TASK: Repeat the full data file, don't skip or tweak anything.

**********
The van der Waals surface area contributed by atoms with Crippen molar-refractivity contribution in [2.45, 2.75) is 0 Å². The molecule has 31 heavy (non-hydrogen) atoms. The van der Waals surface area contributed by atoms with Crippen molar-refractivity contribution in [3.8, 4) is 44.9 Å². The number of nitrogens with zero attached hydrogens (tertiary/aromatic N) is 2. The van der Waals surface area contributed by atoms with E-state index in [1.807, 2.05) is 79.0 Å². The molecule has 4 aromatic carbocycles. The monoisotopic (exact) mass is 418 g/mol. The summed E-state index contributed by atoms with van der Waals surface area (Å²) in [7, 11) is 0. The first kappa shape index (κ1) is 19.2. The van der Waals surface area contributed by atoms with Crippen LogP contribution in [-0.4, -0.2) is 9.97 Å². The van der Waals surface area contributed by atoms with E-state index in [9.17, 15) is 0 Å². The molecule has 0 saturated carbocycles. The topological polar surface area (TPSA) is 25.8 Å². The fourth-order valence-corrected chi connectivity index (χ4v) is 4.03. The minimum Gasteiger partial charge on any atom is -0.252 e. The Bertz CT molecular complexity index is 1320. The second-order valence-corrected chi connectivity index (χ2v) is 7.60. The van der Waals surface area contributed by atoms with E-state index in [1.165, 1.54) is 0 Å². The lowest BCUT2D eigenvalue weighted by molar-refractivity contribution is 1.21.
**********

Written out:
The van der Waals surface area contributed by atoms with Crippen molar-refractivity contribution in [2.45, 2.75) is 0 Å². The molecule has 31 heavy (non-hydrogen) atoms. The van der Waals surface area contributed by atoms with Crippen molar-refractivity contribution in [3.8, 4) is 44.9 Å². The number of nitrogens with zero attached hydrogens (tertiary/aromatic N) is 2. The van der Waals surface area contributed by atoms with E-state index in [1.807, 2.05) is 79.0 Å². The molecule has 4 aromatic carbocycles. The monoisotopic (exact) mass is 418 g/mol. The summed E-state index contributed by atoms with van der Waals surface area (Å²) in [7, 11) is 0. The first kappa shape index (κ1) is 19.2. The van der Waals surface area contributed by atoms with Crippen LogP contribution in [-0.4, -0.2) is 9.97 Å². The van der Waals surface area contributed by atoms with E-state index in [9.17, 15) is 0 Å². The molecule has 0 saturated carbocycles. The topological polar surface area (TPSA) is 25.8 Å². The fourth-order valence-corrected chi connectivity index (χ4v) is 4.03. The minimum Gasteiger partial charge on any atom is -0.252 e. The Bertz CT molecular complexity index is 1320. The second-order valence-corrected chi connectivity index (χ2v) is 7.60. The van der Waals surface area contributed by atoms with E-state index in [1.165, 1.54) is 0 Å². The lowest BCUT2D eigenvalue weighted by molar-refractivity contribution is 1.21.